Confirmed by the Company1
Pet’s Choice BP Dog Food receives the Advisor’s mid-tier rating of 3.5 stars.
The Pet’s Choice BP product line includes one dry dog food, a recipe claimed to meet AAFCO nutrient profiles for all life stages.
Dry Dog Food
Estimated Dry Matter Nutrient Content
Ingredients: Chicken meal, whole brown rice, oatmeal, chicken fat, beet pulp, whitefish, natural chicken liver flavor, flaxseed meal, brewer yeast, chondroitan, glucosamine hydrochloride, calcium proteinate, choline chloride, zinc proteinate, vitamin E supplement, iron proteinate, niacin supplement, copper proteinate, maganese proteinate, vitamin A supplement, vitamin D supplement, pyridoxine hydrochloride, vitamin B12 supplement, menadione nicotinamide bisulfite, beta carotene, folic acid, sodium selenite, ethylenediamine dihydriodide, rosemary extract
Fiber (estimated dry matter content) = 3.9%
Red denotes controversial item
|Estimated Nutrient Content|
|Dry Matter Basis||33%||22%||37%|
|Calorie Weighted Basis||27%||44%||30%|
The first ingredient in this dog food is chicken meal. Chicken meal is considered a meat concentrate and contains nearly 300% more protein than fresh chicken.
The second ingredient is brown rice, a complex carbohydrate that (once cooked) can be fairly easy to digest. However, aside from its natural energy content, rice is of only modest nutritional value to a dog.
The third ingredient is oatmeal, a whole-grain product made from coarsely ground oats. Oatmeal is naturally rich in B-vitamins, dietary fiber and can be (depending upon its level of purity) gluten-free.
The fourth ingredient is chicken fat. Chicken fat is obtained from rendering chicken, a process similar to making soup in which the fat itself is skimmed from the surface of the liquid.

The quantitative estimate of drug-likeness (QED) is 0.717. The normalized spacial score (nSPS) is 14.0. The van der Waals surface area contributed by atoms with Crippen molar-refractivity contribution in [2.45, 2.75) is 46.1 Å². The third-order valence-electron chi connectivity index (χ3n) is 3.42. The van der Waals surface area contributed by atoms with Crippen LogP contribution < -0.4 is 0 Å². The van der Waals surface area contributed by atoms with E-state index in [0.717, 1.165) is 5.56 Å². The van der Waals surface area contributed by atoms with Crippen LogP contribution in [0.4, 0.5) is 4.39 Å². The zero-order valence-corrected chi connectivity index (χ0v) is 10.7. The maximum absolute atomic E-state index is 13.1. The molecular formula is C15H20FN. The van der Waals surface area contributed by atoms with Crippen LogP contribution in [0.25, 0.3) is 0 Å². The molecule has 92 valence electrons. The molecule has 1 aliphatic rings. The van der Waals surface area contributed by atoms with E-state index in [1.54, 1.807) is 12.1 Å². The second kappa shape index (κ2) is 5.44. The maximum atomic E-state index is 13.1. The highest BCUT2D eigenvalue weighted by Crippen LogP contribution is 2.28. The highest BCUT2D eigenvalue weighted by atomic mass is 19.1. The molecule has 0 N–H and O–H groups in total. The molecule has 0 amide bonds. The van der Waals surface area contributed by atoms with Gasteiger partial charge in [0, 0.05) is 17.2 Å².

Chicken fat is high in linoleic acid, an omega-6 fatty acid essential for life. Although it doesn’t sound very appetizing, chicken fat is actually a quality ingredient.
The fifth ingredient is beet pulp. Beet pulp is a controversial ingredient, a high fiber by-product of sugar beet processing.
Some denounce beet pulp as an inexpensive filler while others cite its outstanding intestinal health and blood sugar benefits.
We only call your attention here to the controversy and believe the inclusion of beet pulp in reasonable amounts in most dog foods is entirely acceptable.
The sixth ingredient is whitefish, a marine or freshwater species native to Canada and the California coast. Although it is rich in omega-3 fatty acids, raw fish contains about 80% water. After cooking, most of that moisture is lost, reducing the meat content to just a fraction of its original weight.
After processing, this item would probably account for a smaller part of the total content of the finished product.
After the natural chicken liver flavor, we find flaxseed meal, one of the best plant-based sources of healthy omega-3 fatty acids. Flax meal is particularly rich in soluble fiber.
However, flaxseed contains about 19% protein, a factor that must be considered when judging the actual meat content of this dog food.
The ninth ingredient is brewers yeast, which can be a controversial item. Although it’s a by-product of the beer making process, this ingredient is rich in minerals and other healthy nutrients.